Numbers stations appear and disappear continuously, although some stick to regular schedules. It has been speculated that these stations operate as a simple and foolproof method for government agencies to communicate with spies "in the field", using the transmitted codes as a one-time pad cryptosystem. Others speculate that some of these stations may be related to illegal drug smuggling operations. Although no broadcaster or government will acknowledge or give a reason for their existence, a 1998 article in London's Daily Telegraph quoted a spokesperson for the Department of Trade and Industry (the department which regulates radio broadcasting in the United Kingdom) as saying, "These [numbers stations] are what you suppose they are. People shouldn't be mystified by them. They are not for, shall we say, public consumption."
Numbers stations are often given nicknames by enthusiasts. These nicknames often reflect some distinctive element of the station. For example "Lincolnshire Poacher", one of the best known numbers stations, supposed by many to be run by MI6, plays the first two bars of the folk song of that name before each string of numbers.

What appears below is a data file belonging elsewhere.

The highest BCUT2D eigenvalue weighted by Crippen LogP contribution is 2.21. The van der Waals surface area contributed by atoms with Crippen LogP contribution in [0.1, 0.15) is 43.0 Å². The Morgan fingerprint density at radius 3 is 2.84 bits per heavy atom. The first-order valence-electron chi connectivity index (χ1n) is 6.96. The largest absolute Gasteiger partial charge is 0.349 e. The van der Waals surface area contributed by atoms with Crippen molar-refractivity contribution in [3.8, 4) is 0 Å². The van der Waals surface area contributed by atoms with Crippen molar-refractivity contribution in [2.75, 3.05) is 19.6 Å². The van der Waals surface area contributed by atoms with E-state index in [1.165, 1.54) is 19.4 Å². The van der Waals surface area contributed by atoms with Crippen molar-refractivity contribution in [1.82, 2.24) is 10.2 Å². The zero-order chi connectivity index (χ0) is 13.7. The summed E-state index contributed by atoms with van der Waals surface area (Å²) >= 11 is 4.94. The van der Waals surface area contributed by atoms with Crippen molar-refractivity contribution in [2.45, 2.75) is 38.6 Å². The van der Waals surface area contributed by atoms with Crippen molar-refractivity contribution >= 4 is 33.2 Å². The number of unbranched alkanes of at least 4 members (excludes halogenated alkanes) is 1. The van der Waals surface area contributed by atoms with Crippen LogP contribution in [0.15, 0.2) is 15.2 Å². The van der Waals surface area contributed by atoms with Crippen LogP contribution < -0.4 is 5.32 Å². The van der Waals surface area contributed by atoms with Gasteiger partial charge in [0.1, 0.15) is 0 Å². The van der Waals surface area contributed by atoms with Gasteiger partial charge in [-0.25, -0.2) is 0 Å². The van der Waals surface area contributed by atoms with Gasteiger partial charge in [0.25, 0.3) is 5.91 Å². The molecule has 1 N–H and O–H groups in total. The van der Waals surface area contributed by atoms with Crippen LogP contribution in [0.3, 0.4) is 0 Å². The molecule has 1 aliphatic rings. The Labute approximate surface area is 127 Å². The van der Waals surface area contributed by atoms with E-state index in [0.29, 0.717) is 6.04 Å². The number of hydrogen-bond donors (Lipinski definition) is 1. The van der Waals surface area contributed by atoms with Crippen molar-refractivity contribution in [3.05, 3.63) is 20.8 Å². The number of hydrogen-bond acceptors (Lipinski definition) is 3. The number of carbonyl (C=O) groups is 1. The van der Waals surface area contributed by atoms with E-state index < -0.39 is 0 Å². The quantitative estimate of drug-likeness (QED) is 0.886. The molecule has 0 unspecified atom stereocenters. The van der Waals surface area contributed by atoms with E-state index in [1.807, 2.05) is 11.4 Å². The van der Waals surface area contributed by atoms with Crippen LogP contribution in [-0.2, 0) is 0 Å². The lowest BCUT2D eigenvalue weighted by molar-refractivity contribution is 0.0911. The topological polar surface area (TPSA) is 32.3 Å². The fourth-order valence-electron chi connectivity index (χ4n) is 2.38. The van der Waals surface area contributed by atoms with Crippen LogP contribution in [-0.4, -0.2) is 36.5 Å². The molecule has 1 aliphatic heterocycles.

On some stations tones can be heard in the background. It has been suggested that in such cases the voice may be an aid to tuning to the correct frequency, with the coded message being sent by modulating the tones, perhaps using a technology such as burst transmission.
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Recordings of numbers stations sometimes find their way onto records by other
musicians, such as Stereolab's song "Pause" or various songs by Wilco.
The reclusive Scottish duo Boards Of Canada were influenced by numbers stations at an early age.
Recordings and Music
Recordings of numbers stations sometimes find their way onto records by other musicians, such as Stereolab's song "Pause" or various songs by Wilco. The reclusive Scottish duo Boards Of Canada were influenced by numbers stations at an early age.